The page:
Incredibly, Castille refused to recuse himself from the case when the appeal arrived in the Pennsylvania Supreme Court. The court unanimously reversed the lower court and reinstated the death sentence. Chief Justice Castille wrote a scathing concurring opinion criticizing the Defender’s Office as “ringmasters, with their parrots and puppets as a side show.”

US_Supreme_Court

Prediction: Reverse. It is astounding that this guy failed to appreciate that his direct participation in the case created a risk that he could not decide it fairly. The appearance of actual and potential bias was obvious particularly when the issue was his former office’s misconduct.

The voters should turn him out of office. He has damaged the reputation of good prosecutors and judges, as well as the reputation of the state’s highest court. The remedy for the Supreme Court is the conundrum. Merely remanding the case to the Pennsylvania Supreme Court without Castille sitting on the case seems hardly enough. A different vote by the other Justices is an admission of that they were previously influenced by Castille’s involvement, but reaffirming their former votes smacks of continued injustice.

Search Attenuation Doctrine:  In Utah v. Strieff the issue is whether evidence seized incident to a lawful arrest on an outstanding warrant should be suppressed because the investigative stop was not supported by reasonable suspicion or probable cause.

The officers had some reason after surveillance to stop the defendant’s vehicle on suspicion of drug dealing, but the information did not meet the reasonable suspicion standard. To their happy surprise, however, after the stop they learned that there was already an arrest warrant outstanding.  A search incident to that arrest produced evidence. However the Utah courts threw the evidence out and tossed the case. A great law school exam case.

Read more »

Harrisburg Man Indicted for Allegedly Aiding ISIS, Supporting Violence Against Americans

Jalil Ibn Ameer Aziz

Jalil Ibn Ameer Aziz

By Steve Neavling
ticklethewire.com

A Pennsylvania teenager accused of helping people travel to the Middle East to join ISIS was indicted Tuesday, Reuters reports. 

Jalil Ibn Aziz, 19, of Harrisburg, was charged with conspiring and attempting to provide material support to a militant group.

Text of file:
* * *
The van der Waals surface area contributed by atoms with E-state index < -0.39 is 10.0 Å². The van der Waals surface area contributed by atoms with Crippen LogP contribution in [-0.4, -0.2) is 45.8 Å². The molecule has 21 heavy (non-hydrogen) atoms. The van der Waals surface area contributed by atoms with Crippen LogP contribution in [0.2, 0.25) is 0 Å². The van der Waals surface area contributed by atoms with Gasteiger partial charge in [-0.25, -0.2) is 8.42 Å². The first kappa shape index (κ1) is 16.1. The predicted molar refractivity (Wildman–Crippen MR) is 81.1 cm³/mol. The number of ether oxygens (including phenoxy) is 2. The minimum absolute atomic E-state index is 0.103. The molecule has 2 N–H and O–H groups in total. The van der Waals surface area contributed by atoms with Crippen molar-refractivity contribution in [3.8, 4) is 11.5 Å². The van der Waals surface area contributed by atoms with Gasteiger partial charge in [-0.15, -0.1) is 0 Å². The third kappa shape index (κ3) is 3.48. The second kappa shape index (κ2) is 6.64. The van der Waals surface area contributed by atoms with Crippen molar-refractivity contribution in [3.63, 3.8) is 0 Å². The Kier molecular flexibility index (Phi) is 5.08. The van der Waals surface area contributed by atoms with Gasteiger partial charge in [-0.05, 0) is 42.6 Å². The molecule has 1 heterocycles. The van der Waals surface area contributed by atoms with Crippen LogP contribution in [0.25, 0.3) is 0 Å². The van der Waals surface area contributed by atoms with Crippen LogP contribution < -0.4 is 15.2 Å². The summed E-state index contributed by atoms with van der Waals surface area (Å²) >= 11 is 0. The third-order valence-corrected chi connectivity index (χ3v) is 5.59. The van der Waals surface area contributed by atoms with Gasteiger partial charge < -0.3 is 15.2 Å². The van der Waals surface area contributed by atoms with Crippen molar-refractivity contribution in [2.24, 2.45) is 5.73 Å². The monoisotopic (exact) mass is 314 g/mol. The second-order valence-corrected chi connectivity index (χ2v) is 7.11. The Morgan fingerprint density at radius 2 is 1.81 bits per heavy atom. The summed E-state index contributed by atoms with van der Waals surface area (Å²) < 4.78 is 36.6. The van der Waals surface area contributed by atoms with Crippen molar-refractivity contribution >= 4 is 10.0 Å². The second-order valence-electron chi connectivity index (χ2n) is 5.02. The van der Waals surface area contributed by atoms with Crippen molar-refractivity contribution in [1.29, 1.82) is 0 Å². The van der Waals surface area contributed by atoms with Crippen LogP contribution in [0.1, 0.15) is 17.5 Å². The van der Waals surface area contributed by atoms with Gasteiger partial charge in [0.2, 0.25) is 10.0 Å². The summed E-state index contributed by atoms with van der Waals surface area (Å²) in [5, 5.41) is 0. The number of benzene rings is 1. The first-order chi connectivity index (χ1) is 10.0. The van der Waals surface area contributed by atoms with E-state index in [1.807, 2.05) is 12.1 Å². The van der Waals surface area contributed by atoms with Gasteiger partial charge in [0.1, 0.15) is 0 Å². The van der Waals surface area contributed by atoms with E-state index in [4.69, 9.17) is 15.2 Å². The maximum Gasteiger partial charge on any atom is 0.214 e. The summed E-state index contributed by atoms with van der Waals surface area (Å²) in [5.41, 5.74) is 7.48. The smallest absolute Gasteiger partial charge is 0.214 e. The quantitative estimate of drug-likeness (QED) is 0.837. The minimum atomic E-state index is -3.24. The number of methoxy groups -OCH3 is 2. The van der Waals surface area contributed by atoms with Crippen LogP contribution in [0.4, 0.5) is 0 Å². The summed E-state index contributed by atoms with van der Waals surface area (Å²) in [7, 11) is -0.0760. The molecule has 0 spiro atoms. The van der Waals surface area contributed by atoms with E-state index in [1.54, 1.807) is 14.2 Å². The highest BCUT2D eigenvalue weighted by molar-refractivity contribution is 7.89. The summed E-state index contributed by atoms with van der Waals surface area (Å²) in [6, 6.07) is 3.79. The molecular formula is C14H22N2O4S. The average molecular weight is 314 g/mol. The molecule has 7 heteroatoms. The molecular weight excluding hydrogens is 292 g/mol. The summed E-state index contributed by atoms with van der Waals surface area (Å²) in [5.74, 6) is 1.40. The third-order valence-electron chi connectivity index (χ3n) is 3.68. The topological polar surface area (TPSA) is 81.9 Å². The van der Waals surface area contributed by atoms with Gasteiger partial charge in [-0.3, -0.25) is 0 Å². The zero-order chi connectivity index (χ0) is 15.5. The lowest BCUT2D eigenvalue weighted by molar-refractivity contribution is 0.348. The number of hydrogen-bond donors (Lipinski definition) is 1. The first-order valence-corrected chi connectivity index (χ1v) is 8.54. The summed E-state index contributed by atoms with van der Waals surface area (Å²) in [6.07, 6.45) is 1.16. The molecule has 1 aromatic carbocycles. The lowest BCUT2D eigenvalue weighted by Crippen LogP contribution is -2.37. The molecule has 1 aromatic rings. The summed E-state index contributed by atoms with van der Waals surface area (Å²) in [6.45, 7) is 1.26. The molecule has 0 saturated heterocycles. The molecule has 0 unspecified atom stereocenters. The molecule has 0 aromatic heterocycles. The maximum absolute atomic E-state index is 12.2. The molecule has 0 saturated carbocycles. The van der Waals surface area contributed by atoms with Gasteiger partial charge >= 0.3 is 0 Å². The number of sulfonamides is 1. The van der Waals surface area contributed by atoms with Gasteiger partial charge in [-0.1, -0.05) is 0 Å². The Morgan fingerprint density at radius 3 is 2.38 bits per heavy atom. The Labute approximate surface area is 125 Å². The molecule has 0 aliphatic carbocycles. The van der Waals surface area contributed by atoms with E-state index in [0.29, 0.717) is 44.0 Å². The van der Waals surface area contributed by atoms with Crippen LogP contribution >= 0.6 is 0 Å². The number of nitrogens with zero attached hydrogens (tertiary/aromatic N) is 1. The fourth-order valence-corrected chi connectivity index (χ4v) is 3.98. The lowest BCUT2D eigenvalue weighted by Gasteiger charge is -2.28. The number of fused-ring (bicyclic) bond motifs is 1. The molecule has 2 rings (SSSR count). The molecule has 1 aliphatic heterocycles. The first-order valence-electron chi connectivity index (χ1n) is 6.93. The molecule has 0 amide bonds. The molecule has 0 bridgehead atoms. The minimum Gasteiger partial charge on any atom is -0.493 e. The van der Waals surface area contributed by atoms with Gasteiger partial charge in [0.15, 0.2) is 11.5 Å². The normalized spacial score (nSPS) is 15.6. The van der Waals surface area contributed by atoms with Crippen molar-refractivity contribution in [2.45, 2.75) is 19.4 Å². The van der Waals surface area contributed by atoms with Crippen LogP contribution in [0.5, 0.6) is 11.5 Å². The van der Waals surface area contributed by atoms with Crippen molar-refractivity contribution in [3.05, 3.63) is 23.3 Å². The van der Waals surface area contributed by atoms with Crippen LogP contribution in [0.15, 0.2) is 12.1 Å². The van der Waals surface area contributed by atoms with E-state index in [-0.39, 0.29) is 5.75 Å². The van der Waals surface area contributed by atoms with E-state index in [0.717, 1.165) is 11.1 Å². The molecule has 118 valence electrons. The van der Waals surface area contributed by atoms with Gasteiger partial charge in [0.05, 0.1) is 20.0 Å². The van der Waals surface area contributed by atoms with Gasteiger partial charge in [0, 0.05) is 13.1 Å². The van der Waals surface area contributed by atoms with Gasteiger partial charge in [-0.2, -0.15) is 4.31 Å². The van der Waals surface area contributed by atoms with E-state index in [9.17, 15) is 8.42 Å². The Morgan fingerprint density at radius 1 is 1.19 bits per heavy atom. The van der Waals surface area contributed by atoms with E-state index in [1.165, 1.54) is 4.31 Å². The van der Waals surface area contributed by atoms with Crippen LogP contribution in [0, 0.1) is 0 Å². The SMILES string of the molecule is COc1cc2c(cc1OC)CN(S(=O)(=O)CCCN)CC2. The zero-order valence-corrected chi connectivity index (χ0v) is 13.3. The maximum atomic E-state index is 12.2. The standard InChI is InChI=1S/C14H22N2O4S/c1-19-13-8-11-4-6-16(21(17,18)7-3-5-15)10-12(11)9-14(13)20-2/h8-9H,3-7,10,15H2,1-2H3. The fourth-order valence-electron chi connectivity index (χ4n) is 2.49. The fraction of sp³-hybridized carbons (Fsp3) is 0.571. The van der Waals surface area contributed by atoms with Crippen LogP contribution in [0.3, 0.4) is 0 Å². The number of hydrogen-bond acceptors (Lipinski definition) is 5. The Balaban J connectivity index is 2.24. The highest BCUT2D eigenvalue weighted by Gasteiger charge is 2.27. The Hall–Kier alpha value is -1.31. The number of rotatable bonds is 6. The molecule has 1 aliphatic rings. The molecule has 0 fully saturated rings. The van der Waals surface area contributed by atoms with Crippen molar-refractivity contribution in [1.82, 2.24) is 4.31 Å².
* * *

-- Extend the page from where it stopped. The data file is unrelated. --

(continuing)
Investigators said Aziz used at least 57 Twitter accounts to show his support for violence against Americans and to spread ISIS propaganda. He also posted the names of U.S. military members as potential targets.

Investigators are still trying to determine whether he acted alone or was in contact with other extremists.

FBI Investigates Whether Pennsylvania Man Accused of Supporting ISIS Communicated with Terrorists

Jalil Ibn Ameer Aziz

Jalil Ibn Ameer Aziz

By Steve Neavling
ticklethewire.com

Days after they FBI arrested a 19-year-old Pennsylvania man accused of using 57 social media accounts to promote ISIS, their attention has turned to whether he was acting alone or had acquaintances, Penn Live reports.

“The goal is to find out who he’s been dealing with in order to see if there are others in the U.S. or outside the U.S.,” said John Weaver, an intelligence analysis coordinator and assistant professor of intelligence analysis at York College. “The FBI is probably exploiting his phone records and computers to find out who he talked to, what sites he went to, what messages were sent and received.”

To determine whether Jalil Ibn Ameer Aziz had help or was receiving information from terrorists, the FBI is combing through his social media counts and text messages, which have been how many would-be terrorists are communicating.

“By identifying one individual, they can possibly identify a network,” said Charles Palmer, an associate professor of interactive media at Harrisburg University.

But the concern is that the messages may have been encrypted.

“There are a lot of ways computer forensic experts can pull information off of a computer. If it’s encrypted, all they’re pulling is a bunch of jibberish,” said Chuck Davis, corporate faculty professor of computer forensics and ethical hacking at Harrisburg University.

Pennsylvania Police Officer Accused of Stealing Money from Drug Trafficker During FBI Sting

police lightsBy Steve Neavling
ticklethewire.com

It appeared to be a routine stop, but it was anything but.

When a Fairview Township, Pa., police officer pulled over a car, the occupant was supposed to be a drug dealer traveling with a lot of money, YDR.com reports. 

Turns out, the driver was actually an undercover FBI agent whose car was outfitted with video surveillance. And the officer who pulled him over was working as a confidential informant for the FBI.

The investigation centered around another Fairview Township officer, 17-year veteran Tyson Baker.

The sting worked exactly as planned.

After Baker arrived as back up, he towed the car to a secluded garage and is accused of stealing $3,000 from a backpack.

On Friday, he was arrested and charged with violating the Hobbs Act, which bars authorities from interfering with interstate commerce.